I previously posted about how I discovered LaunchDarkly and wanted to introduce it at my current employer. See Part 1 here. Our pilot with LaunchDarkly went great. So great that we purchased a subscription.
The product will help give us fine grained control over who will see particular features: internal vs external users; particular clients; groups of users; a percentage of randomized users/clients (canary model), and so on. This has some very significant potential benefits, including:
Gradually roll out new features and turn off poorly performing features instantly
- Reducing risk for Production deployments. Features can be decoupled from the deployment itself. New features can be deployed to production turned off, then turned on for a group of testers before releasing the new feature into the wild.
- Reducing the investment in UAT: because features can now be included in releases but enabled in production at different times, it allows for a less “all-or-nothing” approach to UAT, which extends the time-frame of launches as specific blocking features need to sometimes have multiple issues addressed.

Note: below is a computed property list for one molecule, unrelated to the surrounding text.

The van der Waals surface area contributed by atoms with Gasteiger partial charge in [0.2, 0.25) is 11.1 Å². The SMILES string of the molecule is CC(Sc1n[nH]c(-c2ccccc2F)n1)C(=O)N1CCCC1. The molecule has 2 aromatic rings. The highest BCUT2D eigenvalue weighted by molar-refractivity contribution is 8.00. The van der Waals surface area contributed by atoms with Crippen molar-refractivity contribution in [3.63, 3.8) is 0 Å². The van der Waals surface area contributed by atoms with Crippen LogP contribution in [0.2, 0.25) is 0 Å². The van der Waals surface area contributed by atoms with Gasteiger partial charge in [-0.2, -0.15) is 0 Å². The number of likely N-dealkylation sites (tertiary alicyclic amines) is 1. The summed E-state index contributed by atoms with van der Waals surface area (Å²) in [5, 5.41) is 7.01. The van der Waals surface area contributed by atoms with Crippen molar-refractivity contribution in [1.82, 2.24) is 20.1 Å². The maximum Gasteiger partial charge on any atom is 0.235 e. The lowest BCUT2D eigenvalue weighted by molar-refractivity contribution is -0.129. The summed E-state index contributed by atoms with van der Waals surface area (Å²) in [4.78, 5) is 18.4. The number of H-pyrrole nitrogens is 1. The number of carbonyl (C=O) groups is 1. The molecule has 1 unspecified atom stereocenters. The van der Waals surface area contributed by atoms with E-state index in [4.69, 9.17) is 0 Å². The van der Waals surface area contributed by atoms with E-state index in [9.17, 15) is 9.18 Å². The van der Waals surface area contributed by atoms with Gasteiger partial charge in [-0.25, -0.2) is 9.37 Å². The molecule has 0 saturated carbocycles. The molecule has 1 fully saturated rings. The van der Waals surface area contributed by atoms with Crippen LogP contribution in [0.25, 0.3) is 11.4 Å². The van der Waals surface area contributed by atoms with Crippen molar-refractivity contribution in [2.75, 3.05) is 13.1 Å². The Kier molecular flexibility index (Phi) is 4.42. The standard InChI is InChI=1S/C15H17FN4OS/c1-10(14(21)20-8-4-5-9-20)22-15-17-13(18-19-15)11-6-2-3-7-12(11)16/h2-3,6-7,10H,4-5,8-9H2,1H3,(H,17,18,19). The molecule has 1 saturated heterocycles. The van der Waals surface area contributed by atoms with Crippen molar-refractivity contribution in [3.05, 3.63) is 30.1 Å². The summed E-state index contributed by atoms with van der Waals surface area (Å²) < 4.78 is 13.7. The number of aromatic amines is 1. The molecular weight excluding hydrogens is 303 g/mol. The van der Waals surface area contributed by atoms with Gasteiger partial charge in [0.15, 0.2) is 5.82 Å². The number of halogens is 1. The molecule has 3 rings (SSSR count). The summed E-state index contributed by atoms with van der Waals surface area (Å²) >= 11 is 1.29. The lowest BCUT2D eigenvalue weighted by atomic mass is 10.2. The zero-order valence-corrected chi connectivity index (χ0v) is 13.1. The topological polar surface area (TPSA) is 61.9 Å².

Reducing the IT investment in infrastructure
- Beta features: rather than potentially having to support two parallel prod environments for beta/current parallel paths, all code can be deployed to a single prod environment, with feature switches used to determine visibility of beta features.
- Blue/Green production environments: 2 production environments will not be necessary to reap the benefits of a blue/green setup.
Empowered Product Development and Shortening the feedback loop between customers & development
Allowing for the running of true beta cycles, whereby feature visibility can be simply managed in a dashboard by Product, rolled out to customers in a controlled fashion, requiring much less ongoing coding and deployment work for Development and Infrastructure to support multiple paths and release chains.